athelind: (Default)
Savannah beach! It's been a full month since I posted ... or, I'm afraid, cracked open my Friends List. I'm not sure how it happened -- I simply forgot!

At this stage, I must apologize: I'm not going to try to catch up on the backlog on my Friends List, and so that means I'm probably going to have missed Important Stuff.

My last post was a bad one to suddenly vanish on, too: "Oh, hey, emergency room, hospital, chest pains, SILENCE".

For the record, I've just been busy and distracted. The "clean bill of health" is, more accurately, "nothing immediately life-threatening -- see your doctor", which I have done.

At the moment, there's no solid diagnosis as to why I've had these "flipping" sensations in my chest for two months. They've ebbed and flowed, but at their worst, a month ago ... well, let's just say I don't plan to see Prometheus in the theaters.

My regular physician is arranging a referral to a cardiologist, but because all this happened literally days after switching from a PPO to an HMO program (all under the same provider), that hasn't happened yet. My new card finally arrived on Friday, though, so on Monday I can make things happen.

Right now, the likely culprits include Premature Ventricular Contractions [PVCs] and esophageal spasms, possibly related to my chronic, lifetime reflux issues -- I have a family history with both.

(I also have had symptoms that are clearly digestive; on the other claw, whilst hooked up to a heart monitor in my line of site after a thallium treadmill exam, I got hit with a couple of "flips" -- and I saw them on the monitor.)

I am trying very hard not to self-diagnose, but it's a difficult thing; I have the kind of mind that isn't happy until it's constructed a narrative. I want to make sure the cardiologist has all the relevant data when I go to see him; unfortunately, that means my brain is trying to filter just what data is relevant, and that turns into subconscious judgment calls whether I want to make them or not.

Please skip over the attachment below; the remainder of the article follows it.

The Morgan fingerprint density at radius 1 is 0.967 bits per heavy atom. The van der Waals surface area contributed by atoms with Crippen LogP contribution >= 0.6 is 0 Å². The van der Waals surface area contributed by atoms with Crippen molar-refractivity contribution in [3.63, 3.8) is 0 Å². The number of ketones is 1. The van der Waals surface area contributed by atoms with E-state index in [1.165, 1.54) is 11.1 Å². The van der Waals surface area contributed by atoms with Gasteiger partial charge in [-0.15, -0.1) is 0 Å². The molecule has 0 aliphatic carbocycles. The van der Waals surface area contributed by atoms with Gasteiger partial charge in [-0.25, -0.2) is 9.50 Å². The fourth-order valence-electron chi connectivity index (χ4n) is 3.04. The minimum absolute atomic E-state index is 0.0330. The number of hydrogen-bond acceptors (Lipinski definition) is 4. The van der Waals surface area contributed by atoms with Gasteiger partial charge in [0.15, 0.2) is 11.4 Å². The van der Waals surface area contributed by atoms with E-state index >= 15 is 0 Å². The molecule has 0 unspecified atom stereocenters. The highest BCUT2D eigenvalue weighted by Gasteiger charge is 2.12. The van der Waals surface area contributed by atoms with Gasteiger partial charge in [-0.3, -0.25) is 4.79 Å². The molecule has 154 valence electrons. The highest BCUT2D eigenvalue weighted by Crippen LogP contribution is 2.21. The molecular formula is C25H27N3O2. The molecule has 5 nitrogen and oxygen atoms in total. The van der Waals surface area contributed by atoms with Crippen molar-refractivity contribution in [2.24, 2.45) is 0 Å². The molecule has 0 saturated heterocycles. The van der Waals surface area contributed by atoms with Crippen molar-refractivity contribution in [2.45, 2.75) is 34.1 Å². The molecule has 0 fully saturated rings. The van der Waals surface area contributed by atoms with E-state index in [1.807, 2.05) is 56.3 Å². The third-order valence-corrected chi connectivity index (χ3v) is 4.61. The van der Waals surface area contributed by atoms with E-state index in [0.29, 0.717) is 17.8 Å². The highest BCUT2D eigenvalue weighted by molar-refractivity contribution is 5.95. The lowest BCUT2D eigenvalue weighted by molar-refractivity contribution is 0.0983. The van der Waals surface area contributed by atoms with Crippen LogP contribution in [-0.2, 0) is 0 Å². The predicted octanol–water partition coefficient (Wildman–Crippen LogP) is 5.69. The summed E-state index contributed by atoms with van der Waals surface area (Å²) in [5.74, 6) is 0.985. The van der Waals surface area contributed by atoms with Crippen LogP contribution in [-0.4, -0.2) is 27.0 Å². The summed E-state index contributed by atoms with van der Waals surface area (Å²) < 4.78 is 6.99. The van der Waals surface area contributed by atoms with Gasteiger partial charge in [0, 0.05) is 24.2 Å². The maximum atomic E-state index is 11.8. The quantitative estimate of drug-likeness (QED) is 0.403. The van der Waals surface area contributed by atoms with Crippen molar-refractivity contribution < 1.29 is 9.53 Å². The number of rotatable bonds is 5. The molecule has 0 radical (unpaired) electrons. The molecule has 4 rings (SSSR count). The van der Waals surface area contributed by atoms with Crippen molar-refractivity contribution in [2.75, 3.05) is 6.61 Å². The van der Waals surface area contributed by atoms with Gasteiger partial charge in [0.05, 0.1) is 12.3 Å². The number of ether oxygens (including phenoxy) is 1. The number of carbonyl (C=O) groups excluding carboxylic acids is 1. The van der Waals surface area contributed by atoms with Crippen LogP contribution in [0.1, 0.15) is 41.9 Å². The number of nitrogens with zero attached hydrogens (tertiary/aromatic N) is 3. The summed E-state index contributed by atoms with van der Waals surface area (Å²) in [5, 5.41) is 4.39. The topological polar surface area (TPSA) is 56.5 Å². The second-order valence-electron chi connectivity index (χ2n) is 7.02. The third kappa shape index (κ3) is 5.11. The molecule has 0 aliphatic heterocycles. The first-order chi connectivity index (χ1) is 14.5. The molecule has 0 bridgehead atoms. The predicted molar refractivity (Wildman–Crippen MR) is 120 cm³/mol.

(As a minor grumble ... there's more than just one set of symptoms going on, but every medical professional I've talked to has tended to latch onto the very first set I describe, without letting me finish my litany of hypochondria the rest. This happens no matter what order I list them: it's always the first thing. "Okay, what can we do about this?")

... that said, at the moment, it looks like all this can be managed or even resolved with just a few tweaks of diet, a bit more exercise (but not too much more), and maybe some nutritional supplements.

Oh, and losing a goodly bit of weight, if for no other reason than to avoid the knee-jerk diagnosis of "he's middle-aged fat guy, I can stop thinking now".

So don't panic. There are probably a few more decades in this old dragon after all.

athelind: (barcode)
Solstice fell last week.
Today, this song was playing.
Nothing more to say.

I'm learning to live without you now ... )

The more I know, the less I understand.

athelind: (Eye of the Dragon)
One of the yard cats seems to have gotten himself poisoned somehow. Maybe a he got a mouse that had rat poison in him, or something.

This is one of the three that actually is willing to be petted -- the black one with the little white "dickie" that I'd dubbed "Martini". Up until recently, he was most definitely the Beta Cat to Tawny's Alpha, Spock to his Kirk, Batman to his Superman; the last few weeks, though, he's been spending more time on His Own Dread Errands.

[ profile] thoughtsdriftby has bundled him up and put him in the animal carrier, and we're keeping a watch on him. If he survives the convulsions, maybe he'll be okay. Unfortunately, the usual "home free" point is around ten hours, and it's been a lot longer than that. I've checked on him a couple of times this morning, and he's still twitching, with occasional bouts of full-on seizures.

Having a dying cat in your living room is not the most cheerful way to start a morning.

athelind: (ouroboros)
The last panel of today's Shortpacked! sort of capturtes how I've been feeling lately. I need to snip it and resize it for an icon, if the text will still be readable at 100x100.

"We're finally growing up?"

"Screw that. We're finally catching up to all those bastards we know on Facebook who are having their third kid."

I need some kind of tag to indicate "This is a good thing, really!"
athelind: (ouroboros)